It is obviously impossible to do justice to the full, rich, erudite, and wise legislative legacy of DVG spread over fourteen long years in these pages. Even the aforementioned glimpses are merely representative at best and partial at worst. What is undeniable is the fact that he elevated parliamentary democracy to a high and sublime degree that earned him enormous respect even from his opponents in the House. Other members like J. Mohammad Imam, Abbas Khan, D.H. Chandrashekhariah, Rao Saheb Chennayya, Narasinga Rao, Hassan Venkateshayya, M. Ramachandra Rao and Sir Puttanna Chetty poured generous, heartfelt compliments on DVG’s style of debate, his eloquence, wit, constructive criticism and held him as an ideal legislator.

sarvārtha sahabhāgitege rāṣṭra kula varga
sarvadaṇu tānenuttorva manujan
sarvajīva samṛddhiganugūḍi duḍiyutire
parvavaṃdiḻegalavo - maṃkutimma ॥ 882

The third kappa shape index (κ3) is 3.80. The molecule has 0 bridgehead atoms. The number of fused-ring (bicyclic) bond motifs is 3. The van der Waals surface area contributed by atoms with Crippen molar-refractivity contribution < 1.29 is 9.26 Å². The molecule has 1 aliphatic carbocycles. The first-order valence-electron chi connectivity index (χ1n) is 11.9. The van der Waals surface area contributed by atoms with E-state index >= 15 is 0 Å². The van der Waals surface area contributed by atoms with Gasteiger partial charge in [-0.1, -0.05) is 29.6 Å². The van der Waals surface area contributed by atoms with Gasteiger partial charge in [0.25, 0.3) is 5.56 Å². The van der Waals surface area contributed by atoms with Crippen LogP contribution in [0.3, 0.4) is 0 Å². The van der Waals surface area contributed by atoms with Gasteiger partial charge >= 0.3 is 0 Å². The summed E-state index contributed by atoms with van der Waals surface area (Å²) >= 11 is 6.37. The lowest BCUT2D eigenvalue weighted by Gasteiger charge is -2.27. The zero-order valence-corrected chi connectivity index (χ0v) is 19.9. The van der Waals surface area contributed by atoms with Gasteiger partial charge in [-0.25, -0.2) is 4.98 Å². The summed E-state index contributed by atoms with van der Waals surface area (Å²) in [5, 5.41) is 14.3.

The goal of founding countries, categories and sects is to help in sharing and caring for one other.
Each person must realize that he is just an atom of the whole.
He must work towards the overall well-being of the whole.
Only then, the world will look beautiful akin to a festival day - Mankutimma

To be continued


[1] DVG had great regard and affection for V.S. Srinivasa Sastri and has written a detailed profile about him.

[2] In a rare departure from a half century of legislative indolence, the Karnataka Government published a few selections of DVG’s debates in Pratibhavanta Samsadiya Patu: DVG in 2009 in Kannada, a shoddy, unsatisfactory and incomplete work.

[3] D.R. Venkataramanan: Virakta Rashtraka DVG Navakarnataka, Bangalore, 2019, p 121. Emphasis added.

[4] Dated 13 July 1934

[5] D.R. Venkataramanan: Virakta Rashtraka DVG Navakarnataka, Bangalore, 2019, pp 122-3. Emphasis added.

[6] D.R. Venkataramanan: Virakta Rashtraka DVG Navakarnataka, Bangalore, 2019, p 80. Emphasis added.





Sandeep Balakrishna is a writer, author, translator, and socio-political-cultural analyst. He is the author of "Tipu Sultan: The Tyrant of Mysore" and "The Madurai Sultanate: A Concise History." He translated Dr. S L Bhyrappa's magnum opus "Avarana" into English.